Since we Subcontinentals hate each other everywhere all the time, there is nothing new to report there. But it may be useful to try and do a survey of the category that we dislike the most. And I know which variety of South Asian I dislike more than all the other that I disdain to the fullest. The child artiste. The Master Rinkus and Baby Guddus of the silver screen.
Yes, you know those little creatures who come on screen to make us squirm and despair for South Asian cinema. As younger brother of the heroine, as a pathetic waif who sings to the voice of an adult woman (most likely Asha Bhonsle), as invariably the most annoyingly earnest member of the cast, the child artiste is the horror, respectively, of Bollywood, Kollywood, Dollywood and Lollywood.
Sure, sure I know there were some good child actors and actresses out there as well. And I do need to situate Master Rinku and Baby Guddu in a context where even adult actors were wooden-faced and sported blank stares – think Manoj Kumar and Nanda rather than Naseeruddin Shah and Shabana Azmi. And I will pause a moment, certainly, and recollect Ray’s Apu in Apur Sansar and Mukul in Sonar Kella, or Rahul in Masoom, and even reach back and remember Rishi Kapoor in Mera Naam Joker.
But all the fine child actors in the Subcon will not be able to undo the damage done by the bad ones foisted upon hundreds of millions of moviegoers all over this great land of ours. The human rights abuse by these kids is on a scale that requires the creation of an RNGO (regional non-governmental organisation) to carry out a monitoring exercise and suggest ameliorative action, including counselling on a mass scale.
Imagine the scene. I forget which film it was, but it goes back to the early 1970s at least. There is this – waif – who has been blind since childhood. And a more unsympathetic sight-impaired you could not find. He is always teary eyed, staring blindly into space (except when occasionally his attention wanders and he actually focuses on something – after many retakes and wasted film stock, the director said in exasperation, “Just can it, they won’t know the difference with an actor as bad as this!”).
Well, so, this child actor, call him Master Ganeshalingam, has been waiting for his sight to be restored. Everything is tried, doctors are visited, voodoo methods employed, all to no avail. The kid just cannot see. Meanwhile, we have the interludes in which the sister (Mumtaz or Sadhana) is wooed by Dharmendra or Vinod Khanna, minister for tourism in the current dispensation. The villain (possibly Shatrughan Sinha, currently minister of health) comes along to abduct Mumtaz or Sadhana. Just to bring the child actor back into the story line, which has meandered to depict the cavorting lovers in Gulmarg, Shatrughan kidnaps Ganeshalingam.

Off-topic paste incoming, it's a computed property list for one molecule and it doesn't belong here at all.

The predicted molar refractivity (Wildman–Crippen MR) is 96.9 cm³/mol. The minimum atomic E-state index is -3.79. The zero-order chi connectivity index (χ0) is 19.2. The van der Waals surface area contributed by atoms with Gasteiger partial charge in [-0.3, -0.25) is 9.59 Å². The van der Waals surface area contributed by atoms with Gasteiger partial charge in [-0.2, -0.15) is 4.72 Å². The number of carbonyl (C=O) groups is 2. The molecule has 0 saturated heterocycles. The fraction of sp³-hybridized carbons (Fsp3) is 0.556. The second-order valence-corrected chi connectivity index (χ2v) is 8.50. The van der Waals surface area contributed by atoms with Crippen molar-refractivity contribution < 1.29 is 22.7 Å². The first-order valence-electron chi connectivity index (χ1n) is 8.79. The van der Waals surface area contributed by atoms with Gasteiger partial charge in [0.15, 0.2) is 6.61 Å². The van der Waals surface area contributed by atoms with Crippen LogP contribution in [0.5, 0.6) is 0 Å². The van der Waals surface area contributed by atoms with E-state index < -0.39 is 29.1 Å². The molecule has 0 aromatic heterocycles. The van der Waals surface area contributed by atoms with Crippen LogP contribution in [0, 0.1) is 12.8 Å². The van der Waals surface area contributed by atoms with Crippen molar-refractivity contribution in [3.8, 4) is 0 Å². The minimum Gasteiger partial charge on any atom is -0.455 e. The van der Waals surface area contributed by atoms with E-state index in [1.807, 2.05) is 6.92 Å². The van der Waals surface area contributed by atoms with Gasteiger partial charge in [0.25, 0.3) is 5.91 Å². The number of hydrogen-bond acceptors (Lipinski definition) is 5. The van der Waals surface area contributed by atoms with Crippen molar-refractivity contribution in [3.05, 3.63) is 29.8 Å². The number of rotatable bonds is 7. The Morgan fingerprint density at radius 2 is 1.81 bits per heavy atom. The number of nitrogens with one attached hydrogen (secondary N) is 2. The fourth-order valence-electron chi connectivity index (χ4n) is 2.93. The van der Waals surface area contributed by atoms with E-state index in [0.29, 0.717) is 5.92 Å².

More glycerine wells up in the child actors’ eyes as he is taken away, and from the within the cinema halls of Pilibhit, Purnea, Muzaffarpur, Bareilly and Raipur, a flood of tears emerges to augment the flow of Gangamaa and her tributaries – such is the ability of the North South Asian Hindi audience to weep for lost childhood. But soon the flood of tears will stop, as we all well know. For it is ordained that Ganeshalingam’s sight be restored, and we weep for that moment to come soon.
(Do not, please, complicate matters by asking why a child of Hindu Tamil lineage goes around saying abba jaan.)
The drama is heightened as a grandfather figure, looking very much like Rabindranath in his halo of silver, leads the child up a slope, and shouts (in song) to the heavens a la Moses on the mount, ending with the entreaty to the almighty, “Aaaankh dilaaaa!! Aaaankh dilaaaa!!”
Now comes the worst part of the film. Camera pans from heaven to child. A twisted smile comes to Ganeshalingam’s lips, he looks vacantly skywards, reaches up with an unsure hand to grandpappy, and says in the most icky dialogue delivered in the history of filmmaking in the Occident or Orient, “Abba jaan, main dekh sakta hoon! Abba jaan, main dekh sakta hoon!”
It is terrible, the scene, the story, the acting, and the child. You have to leave the hall, which means swimming through the raging torrent of saltwater emerging from the cinema hall. As you run away, and as the wind dries your clothes and cakes of dried salt flake off your skin, you promise never ever to go see another movie with a child actor.
Three decades later, I still wake up in cold sweat, hearing Ganeshalingam shouting into my ears, “Abba jaan, main dekh sakta hoon! Abba jaan, main dekh sakta hoon!”
Such is the power of badly made Hindustani cinema.